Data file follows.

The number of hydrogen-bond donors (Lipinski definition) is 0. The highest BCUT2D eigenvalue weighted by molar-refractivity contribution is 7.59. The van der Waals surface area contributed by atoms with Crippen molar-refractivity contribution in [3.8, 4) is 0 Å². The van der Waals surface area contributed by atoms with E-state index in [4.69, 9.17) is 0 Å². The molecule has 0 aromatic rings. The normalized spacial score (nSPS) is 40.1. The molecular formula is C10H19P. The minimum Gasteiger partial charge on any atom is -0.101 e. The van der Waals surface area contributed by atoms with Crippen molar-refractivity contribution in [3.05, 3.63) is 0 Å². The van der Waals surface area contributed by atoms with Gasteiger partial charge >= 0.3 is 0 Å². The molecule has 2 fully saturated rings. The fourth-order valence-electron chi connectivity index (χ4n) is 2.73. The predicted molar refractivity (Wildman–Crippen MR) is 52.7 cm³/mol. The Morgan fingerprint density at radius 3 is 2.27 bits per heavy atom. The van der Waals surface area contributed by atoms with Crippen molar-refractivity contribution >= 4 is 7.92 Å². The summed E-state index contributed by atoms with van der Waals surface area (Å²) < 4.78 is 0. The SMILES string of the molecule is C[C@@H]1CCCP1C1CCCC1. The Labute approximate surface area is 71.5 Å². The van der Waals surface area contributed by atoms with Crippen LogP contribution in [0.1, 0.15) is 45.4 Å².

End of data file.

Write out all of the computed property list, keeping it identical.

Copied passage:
The number of hydrogen-bond donors (Lipinski definition) is 0. The highest BCUT2D eigenvalue weighted by molar-refractivity contribution is 7.59. The van der Waals surface area contributed by atoms with Crippen molar-refractivity contribution in [3.8, 4) is 0 Å². The van der Waals surface area contributed by atoms with E-state index in [4.69, 9.17) is 0 Å². The molecule has 0 aromatic rings. The normalized spacial score (nSPS) is 40.1. The molecular formula is C10H19P. The minimum Gasteiger partial charge on any atom is -0.101 e. The van der Waals surface area contributed by atoms with Crippen molar-refractivity contribution in [3.05, 3.63) is 0 Å². The van der Waals surface area contributed by atoms with Gasteiger partial charge >= 0.3 is 0 Å². The molecule has 2 fully saturated rings. The fourth-order valence-electron chi connectivity index (χ4n) is 2.73. The predicted molar refractivity (Wildman–Crippen MR) is 52.7 cm³/mol. The Morgan fingerprint density at radius 3 is 2.27 bits per heavy atom. The van der Waals surface area contributed by atoms with Crippen molar-refractivity contribution >= 4 is 7.92 Å². The summed E-state index contributed by atoms with van der Waals surface area (Å²) < 4.78 is 0. The SMILES string of the molecule is C[C@@H]1CCCP1C1CCCC1. The Labute approximate surface area is 71.5 Å². The van der Waals surface area contributed by atoms with Crippen LogP contribution in [0.1, 0.15) is 45.4 Å².